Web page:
The Illinois Supreme Court has been busy, and while most of the news coverage has been on wills and religion, sex offenders, and the death penalty, let's not forget another ruling that came down this week. In Gardner v Mullins, a unanimous court ruled that units of government cannot manipulate the length of time an appointee serves in elected office in order to avoid the voters. (download a pdf) We applaud the Court for preserving the integrity of the ballot.
The case arose after the death of an elected member of the Winnebago County Board. Mary Ann Aiello's term was to end on December 6, 2010. Her death on June 26, 2008 cut that short, leaving just over 29 months remaining on her term. According to state law, partial terms of more than 28 months can be filled by appointment only until the next General Election which, in this instance, would have been in November, 2008. The Winnebago County Board, however, did not appoint a successor until two months had elapsed, so that only 27 months remained in the term. That appointee then claimed that he did not have to stand for election until 2010.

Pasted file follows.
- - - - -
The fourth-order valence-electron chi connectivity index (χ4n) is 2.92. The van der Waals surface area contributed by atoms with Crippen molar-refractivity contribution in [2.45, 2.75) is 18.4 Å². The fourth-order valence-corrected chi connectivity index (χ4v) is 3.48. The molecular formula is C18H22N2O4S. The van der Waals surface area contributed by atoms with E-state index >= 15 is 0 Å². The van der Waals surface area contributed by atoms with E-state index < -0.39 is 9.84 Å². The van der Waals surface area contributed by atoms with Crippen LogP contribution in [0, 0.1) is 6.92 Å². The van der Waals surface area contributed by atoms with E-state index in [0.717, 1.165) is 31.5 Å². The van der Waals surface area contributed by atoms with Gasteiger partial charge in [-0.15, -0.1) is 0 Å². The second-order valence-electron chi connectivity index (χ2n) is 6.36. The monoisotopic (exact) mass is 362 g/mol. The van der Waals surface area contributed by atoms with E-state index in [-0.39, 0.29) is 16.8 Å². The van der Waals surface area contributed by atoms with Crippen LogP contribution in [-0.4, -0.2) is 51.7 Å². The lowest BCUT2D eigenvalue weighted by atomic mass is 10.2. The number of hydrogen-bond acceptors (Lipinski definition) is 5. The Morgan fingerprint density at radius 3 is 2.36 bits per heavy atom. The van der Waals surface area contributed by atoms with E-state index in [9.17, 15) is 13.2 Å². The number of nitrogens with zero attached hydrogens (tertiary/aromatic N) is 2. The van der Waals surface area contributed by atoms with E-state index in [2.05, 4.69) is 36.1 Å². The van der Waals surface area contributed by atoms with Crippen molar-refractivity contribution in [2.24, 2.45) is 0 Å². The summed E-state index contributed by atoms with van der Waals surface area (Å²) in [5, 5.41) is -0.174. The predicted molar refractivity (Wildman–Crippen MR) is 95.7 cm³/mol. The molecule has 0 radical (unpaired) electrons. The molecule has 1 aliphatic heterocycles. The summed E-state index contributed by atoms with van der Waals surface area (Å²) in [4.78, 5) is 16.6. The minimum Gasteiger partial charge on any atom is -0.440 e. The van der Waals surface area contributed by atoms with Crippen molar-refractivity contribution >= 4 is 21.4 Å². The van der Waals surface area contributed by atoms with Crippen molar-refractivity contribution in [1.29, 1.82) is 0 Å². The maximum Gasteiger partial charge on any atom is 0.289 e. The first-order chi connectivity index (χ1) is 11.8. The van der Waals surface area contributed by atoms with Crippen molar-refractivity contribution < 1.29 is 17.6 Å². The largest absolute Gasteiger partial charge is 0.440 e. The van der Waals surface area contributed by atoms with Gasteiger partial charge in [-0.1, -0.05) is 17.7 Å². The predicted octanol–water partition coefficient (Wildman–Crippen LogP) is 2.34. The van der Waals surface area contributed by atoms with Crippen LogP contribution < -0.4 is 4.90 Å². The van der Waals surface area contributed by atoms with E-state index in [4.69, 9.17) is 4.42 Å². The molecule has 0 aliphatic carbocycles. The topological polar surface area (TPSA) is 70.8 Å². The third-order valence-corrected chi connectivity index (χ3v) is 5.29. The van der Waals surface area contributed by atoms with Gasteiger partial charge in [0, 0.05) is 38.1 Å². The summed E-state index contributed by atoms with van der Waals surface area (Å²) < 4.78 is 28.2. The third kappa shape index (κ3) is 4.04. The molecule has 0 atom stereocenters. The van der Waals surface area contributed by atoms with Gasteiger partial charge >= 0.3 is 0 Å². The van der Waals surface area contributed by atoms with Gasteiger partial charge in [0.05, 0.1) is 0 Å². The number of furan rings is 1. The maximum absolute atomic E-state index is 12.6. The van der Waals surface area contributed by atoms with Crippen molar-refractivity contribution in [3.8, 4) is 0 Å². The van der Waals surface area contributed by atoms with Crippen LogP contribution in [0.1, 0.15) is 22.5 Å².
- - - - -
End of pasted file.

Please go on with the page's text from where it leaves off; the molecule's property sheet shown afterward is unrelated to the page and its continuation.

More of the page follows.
The ability to appoint members to elected bodies is one of the more delicate powers given to public officials. The goal is to ensure a modicum of public representation until the voters can voice their desires. Special elections can be costly and generally draw low voter turnout; for many offices, Illinois policy is to allow for interim appointments until the next regular election.
But the power can be and has been abused. Most political observers can cite an instance or three of the swapping of one candidate for another after the primary or the substitution of one official for another after the election, all without asking the voters if they approve of the change. Usually, there is no recourse when the new official lacks credibility, except to wait for the next election.
In this case, the Supreme Court has narrowed the circumstances where a public body can manipulate the process to ensure that a favored person becomes a public official. By ruling that the remaining time on the ballot, which determined how soon voters are consulted, is calculated from the start of the vacancy and not the time of the appointment, the Court has appropriately make clear that voters should be consulted whenever possible, and not merely when convenient for the appointers. The unanimity of the ruling, written by Justice Garman, underscores this important point.